Helms family asks jury for $1.7 million, gets $0


The attorney for the family of a 39-year-old man who died within days of a finger amputation made a final plea Wednesday, asking the jury for $1.7 million in a wrongful death case.

But after about two and a half hours of deliberation, Lancaster County District Court jurors found Lincoln Surgical Hospital hadn't been negligent and gave them nothing.

Curtis Helms' family had said he was discharged too early and his pain wasn't under control when he went home two days after the surgery in 2005.

"Was this death preventable? We say yes it was," Terry Sibbernsen said in closing arguments.

The hospital says the death, while tragic, wasn't a result of anything it did but rather a result of Helms taking too many pain pills once he got home.

To succeed, the Helms' family needed to prove the hospital was negligent, and that its negligence caused his death. Had the jurors found both, it would have taken up the question of damages.

Attorneys on either side called experts during the trial to speak to the standard of care provided to Curtis Helms and the cause of his death.

His wife, Melanie, found him dead in their bedroom Nov. 18, 2005, three days after the surgery.

Sibbernsen said she knew her husband, the father of their six children, was dead but tried to revive him with CPR with one of their daughters relaying instructions on a 911 call.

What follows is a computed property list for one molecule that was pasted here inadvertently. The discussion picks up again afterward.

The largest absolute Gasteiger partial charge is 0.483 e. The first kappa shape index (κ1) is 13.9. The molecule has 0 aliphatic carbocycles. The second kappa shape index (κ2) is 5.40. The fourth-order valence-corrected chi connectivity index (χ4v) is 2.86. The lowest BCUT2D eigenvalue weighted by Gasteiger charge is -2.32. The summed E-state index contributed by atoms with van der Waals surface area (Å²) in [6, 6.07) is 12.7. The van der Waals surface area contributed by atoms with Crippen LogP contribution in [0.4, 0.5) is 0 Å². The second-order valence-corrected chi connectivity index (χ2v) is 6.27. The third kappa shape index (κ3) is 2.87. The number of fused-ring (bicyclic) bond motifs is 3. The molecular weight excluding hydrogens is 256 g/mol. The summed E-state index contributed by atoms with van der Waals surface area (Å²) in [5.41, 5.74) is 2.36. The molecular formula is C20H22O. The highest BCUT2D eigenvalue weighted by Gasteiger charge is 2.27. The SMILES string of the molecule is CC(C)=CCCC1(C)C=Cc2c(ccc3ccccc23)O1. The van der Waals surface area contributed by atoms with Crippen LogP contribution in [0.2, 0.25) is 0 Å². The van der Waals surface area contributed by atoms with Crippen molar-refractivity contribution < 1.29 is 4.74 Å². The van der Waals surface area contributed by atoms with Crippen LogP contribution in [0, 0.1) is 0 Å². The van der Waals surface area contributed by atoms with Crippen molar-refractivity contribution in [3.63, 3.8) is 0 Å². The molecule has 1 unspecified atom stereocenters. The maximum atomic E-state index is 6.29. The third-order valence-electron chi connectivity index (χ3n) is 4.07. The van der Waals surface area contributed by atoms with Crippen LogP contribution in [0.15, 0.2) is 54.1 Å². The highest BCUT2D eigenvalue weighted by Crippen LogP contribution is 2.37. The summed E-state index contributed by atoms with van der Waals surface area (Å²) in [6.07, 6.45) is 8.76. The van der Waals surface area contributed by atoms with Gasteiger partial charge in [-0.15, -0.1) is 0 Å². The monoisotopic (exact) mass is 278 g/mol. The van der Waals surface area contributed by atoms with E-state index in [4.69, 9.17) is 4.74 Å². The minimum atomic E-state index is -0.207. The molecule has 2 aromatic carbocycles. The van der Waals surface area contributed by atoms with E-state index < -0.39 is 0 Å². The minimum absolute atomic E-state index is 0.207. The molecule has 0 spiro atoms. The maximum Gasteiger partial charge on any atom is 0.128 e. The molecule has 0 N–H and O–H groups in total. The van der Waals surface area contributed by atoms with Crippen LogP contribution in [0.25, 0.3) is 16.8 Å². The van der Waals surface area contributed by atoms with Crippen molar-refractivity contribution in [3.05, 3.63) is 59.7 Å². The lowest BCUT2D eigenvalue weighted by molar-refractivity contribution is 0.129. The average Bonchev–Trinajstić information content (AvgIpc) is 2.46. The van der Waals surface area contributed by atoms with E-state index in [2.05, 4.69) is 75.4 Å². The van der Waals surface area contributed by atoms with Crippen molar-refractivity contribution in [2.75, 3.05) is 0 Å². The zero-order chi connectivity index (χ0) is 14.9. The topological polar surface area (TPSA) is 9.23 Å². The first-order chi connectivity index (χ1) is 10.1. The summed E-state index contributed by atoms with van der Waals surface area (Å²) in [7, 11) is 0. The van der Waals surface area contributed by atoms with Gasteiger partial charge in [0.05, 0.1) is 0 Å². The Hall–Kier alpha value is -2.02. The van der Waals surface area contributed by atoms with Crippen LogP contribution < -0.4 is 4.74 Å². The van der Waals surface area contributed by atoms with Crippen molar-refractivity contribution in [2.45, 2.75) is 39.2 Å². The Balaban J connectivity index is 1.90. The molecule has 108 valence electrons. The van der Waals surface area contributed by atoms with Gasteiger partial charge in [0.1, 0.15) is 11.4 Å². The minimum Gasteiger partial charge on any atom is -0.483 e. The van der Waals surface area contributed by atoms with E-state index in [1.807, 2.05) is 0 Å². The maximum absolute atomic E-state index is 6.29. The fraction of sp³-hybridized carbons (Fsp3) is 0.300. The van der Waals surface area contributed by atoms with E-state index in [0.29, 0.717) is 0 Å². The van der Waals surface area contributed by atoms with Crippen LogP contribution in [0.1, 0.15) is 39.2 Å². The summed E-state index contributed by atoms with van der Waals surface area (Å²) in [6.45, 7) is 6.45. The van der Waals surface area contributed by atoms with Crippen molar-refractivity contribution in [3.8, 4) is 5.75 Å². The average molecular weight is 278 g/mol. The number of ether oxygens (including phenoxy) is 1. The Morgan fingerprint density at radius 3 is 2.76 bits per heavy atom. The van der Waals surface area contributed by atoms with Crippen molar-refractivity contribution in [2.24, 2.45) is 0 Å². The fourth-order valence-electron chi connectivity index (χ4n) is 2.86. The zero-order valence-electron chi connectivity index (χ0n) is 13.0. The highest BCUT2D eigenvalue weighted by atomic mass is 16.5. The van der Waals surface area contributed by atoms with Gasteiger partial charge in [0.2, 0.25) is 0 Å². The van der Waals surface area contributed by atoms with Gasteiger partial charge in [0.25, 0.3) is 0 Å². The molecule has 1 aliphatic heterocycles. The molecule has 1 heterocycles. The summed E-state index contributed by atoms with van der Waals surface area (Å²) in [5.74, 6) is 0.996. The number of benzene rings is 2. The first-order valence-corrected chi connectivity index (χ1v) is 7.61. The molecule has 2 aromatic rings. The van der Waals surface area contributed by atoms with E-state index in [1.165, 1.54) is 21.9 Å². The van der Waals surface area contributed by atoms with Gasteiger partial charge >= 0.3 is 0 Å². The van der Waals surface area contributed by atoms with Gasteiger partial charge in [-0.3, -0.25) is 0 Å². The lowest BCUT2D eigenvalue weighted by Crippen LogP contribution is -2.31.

"Those moments are forever embedded in her mind, as well as, I'm sure, the minds of her children," Sibbernsen said.

The family believes that had Curtis Helms not been discharged when he was, he would not have died, he said.

"As a result of this, Curtis Helms passed away and a family is left without a father, and Melanie Helms is left without a husband," Sibbernsen said.

He suggested $1,728,600 would be fair compensation.

William Tannehill, attorney for Lincoln Surgical Hospital, said Curtis Helms' death was caused by severe coronary artery disease and by him taking too many pain pills when he went home.

"If this was a case about sympathy, the hospital wouldn't have a chance," Tannehill said. "We need to apply logic. We need to apply reason."

He said the hospital and the nurse on duty the day Helms was discharged did what they were supposed to do.

The other side alleged the nurse did a sloppy job of record keeping and assessing Curtis Helms' pain and contested her contention that he had said he felt better and wanted to go home.

Tannehill said there was no indication of overmedication until much later in the day.

In an anticlimactic end to the eight-day trial, the parties and attorneys waived their presence at the verdict, which came at about 2:30 p.m.

The Helms' family also had sued Dr. Matthew Reckmeyer and his practice, Lincoln Orthopaedic Center, but District Judge Jodi Nelson dismissed them Monday, finding the plaintiff hadn't presented any evidence alleging he breached the standard of care.

Because Curtis Helms injured his finger while working at the Lincoln Regional Center, the state has paid death benefits and funeral expenses to date of $149,000.

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